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Indonesians refuse to stop fighting extractive industry

protester in mud with placards
A protester in the Lapindo mud flow World Development Movement

Imagine coming from school to find your house submerged in grey mud and your community destroyed forever.

This is what happened to Yora, a young girl from the village of Siring in eastern Java, Indonesia and her father Marsudiyono. They were among the many victims of the Sidoarjo mud volcano, the biggest in the world, which erupted in May 2006. The eruption was caused by the fracking activities of Lapindo Brantas, a company set up by two big Indonesian companies and Australian oil firm Santos to extract natural gas from beneath the town of Sidoarjo.

Yora clearly recalls the terrible events of that spring, which forced her father to give up his job in Bali and fight for compensation for his family’s losses.

‘I did not hear anything at the time. There was a bad smell but none of us knew that it was coming from Lapindo... one day I went to school in the morning and came back to find my house had been submerged in mud. Now I have lost many of my friends because everyone was forced to move away.’

Seven years on, Yora, Marsudiyono and the people of the 22 villages submerged under a thick layer of mud are still paying the price of the extractive industry’s irresponsibility. Most of them are still waiting for compensation – Marsudiyono has received just 20 per cent of what he is legally entitled to.

The tragedy of Sidoarjo is just one of the many examples of how fossil fuel industries are devastating the lives of communities across Indonesia. Foreign investment from companies like British-listed BHP Billiton is pouring into the country as the government has given out over 11,000 permits for mining companies to develop land and virgin rainforests upon which local people depend.

But there is some hope to be had amongst the destroyed houses and lunar wasteland of Sidoarjo district. There, as in many places across Indonesia, local communities are resisting the onslaught of extractive firms and refusing to give up the fight for justice.

Indonesian activists have declared 29 May as national anti-mining day. For 2013 I was invited by the Indonesian mining advocacy network JATAM to join the local people of Sidoarjo to mark the seventh anniversary of the volcano’s eruption.

I was treated to a spectacle that demonstrated the strength of resolve among local people to defeat the interests of the massive foreign companies and local businessmen responsible for the tragedy. As we stood at the edge of the sea of grey mud stretching out past the horizon, protestors deposited a huge effigy of the Indonesian tycoon behind Lapindo Brantas, Aburizal Bakrie, into the mud while others erected a gravestone to commemorate the loss of the villages.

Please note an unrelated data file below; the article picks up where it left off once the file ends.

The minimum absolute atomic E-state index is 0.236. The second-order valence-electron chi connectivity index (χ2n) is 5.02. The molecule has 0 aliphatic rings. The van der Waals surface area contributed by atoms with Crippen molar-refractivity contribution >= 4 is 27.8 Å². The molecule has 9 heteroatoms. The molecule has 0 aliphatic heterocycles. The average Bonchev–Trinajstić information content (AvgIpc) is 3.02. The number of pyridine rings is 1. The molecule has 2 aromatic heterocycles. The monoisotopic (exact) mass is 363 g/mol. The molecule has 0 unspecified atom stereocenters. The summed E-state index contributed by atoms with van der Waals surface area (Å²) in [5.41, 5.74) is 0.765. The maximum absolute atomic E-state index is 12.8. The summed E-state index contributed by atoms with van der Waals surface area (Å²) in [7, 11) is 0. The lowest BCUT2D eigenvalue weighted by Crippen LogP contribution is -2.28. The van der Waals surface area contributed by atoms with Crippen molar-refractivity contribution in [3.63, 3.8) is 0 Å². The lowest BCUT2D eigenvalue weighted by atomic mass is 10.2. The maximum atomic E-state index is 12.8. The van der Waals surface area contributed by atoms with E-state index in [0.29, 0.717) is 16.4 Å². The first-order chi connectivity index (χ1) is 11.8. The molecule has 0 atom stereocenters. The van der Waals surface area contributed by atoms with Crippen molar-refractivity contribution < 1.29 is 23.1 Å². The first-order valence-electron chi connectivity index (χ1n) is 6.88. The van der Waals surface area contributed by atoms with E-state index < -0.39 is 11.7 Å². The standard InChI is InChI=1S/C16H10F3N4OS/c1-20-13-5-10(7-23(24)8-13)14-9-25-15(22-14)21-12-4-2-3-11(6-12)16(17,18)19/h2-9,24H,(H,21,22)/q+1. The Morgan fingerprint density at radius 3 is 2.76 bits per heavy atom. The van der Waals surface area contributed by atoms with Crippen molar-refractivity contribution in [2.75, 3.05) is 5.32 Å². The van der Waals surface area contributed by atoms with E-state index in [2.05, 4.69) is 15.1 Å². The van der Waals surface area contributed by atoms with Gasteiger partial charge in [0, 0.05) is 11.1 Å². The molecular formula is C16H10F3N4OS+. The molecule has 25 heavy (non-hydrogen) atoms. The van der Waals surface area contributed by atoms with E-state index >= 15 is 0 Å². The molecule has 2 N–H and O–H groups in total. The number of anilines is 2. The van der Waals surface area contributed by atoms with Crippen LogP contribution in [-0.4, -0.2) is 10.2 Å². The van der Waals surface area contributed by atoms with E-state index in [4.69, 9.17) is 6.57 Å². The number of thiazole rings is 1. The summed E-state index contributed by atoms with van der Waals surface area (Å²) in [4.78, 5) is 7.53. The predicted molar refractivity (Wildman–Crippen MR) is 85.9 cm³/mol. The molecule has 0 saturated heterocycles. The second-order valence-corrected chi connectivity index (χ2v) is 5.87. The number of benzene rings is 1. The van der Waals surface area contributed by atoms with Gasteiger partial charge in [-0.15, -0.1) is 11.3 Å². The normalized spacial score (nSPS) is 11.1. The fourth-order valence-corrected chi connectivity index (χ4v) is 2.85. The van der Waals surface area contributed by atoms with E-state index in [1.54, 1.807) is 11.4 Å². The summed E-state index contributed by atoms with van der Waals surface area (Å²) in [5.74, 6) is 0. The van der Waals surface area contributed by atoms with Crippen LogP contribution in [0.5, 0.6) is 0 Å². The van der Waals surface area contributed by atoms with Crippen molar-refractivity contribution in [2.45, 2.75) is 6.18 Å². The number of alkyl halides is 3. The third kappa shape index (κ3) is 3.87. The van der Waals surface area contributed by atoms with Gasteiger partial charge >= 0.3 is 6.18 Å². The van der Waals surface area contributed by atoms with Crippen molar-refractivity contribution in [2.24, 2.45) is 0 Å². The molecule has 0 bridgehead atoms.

Despite the seven long years of waiting, people like Marsudiyono and Yora still retain hope that they will prevail. But unless the companies involved and their foreign backers are held to account, disasters like Sidoarjo are likely to be repeated.

Fossil fuel extractives projects are causing devastation to millions across the world who are being forced to lose their homes and livelihoods as a result of the pollution and land grabs these projects inevitably entail. As we approach the point of no return on climate change, many more will be affected more indirectly by the billions of tonnes of carbon these projects emit.

Many of the firms engaging in fossil fuel extraction in Indonesia, such as BHP Billiton and Bumi plc, are listed in Britain and receive considerable financial backing from British investors, banks and pension funds. And Indonesia is not alone – Britain’s finance sector is a major bankroller of fossil fuels across the world. To stop the devastation wrought by these industries, we need to stem the flow of finance they receive.

The London Mining Network released a report last year calling for greater regulation of firms listing on the London Stock Exchange [pdf], to ensure that they adhere to social and environmental standards. Others, including the World Development Movement, have called for banks to be forced to disclose the carbon footprints of their investments in fossil fuel extractives.

These measures, alongside divestment campaigns such as 350.org, are a first step towards stopping money getting to coal, oil and gas extraction in Indonesia and elsewhere. But we need more radical action and more cooperation between activists in Britain and their allies in the Global South to be able to win justice for the victims of the fossil fuel rush and ultimately put stop to the financial sector’s high carbon investment binge.

Alex Scrivener is a policy officer at the World Development Movement, and recently visited Sidoarjo, Indonesia.

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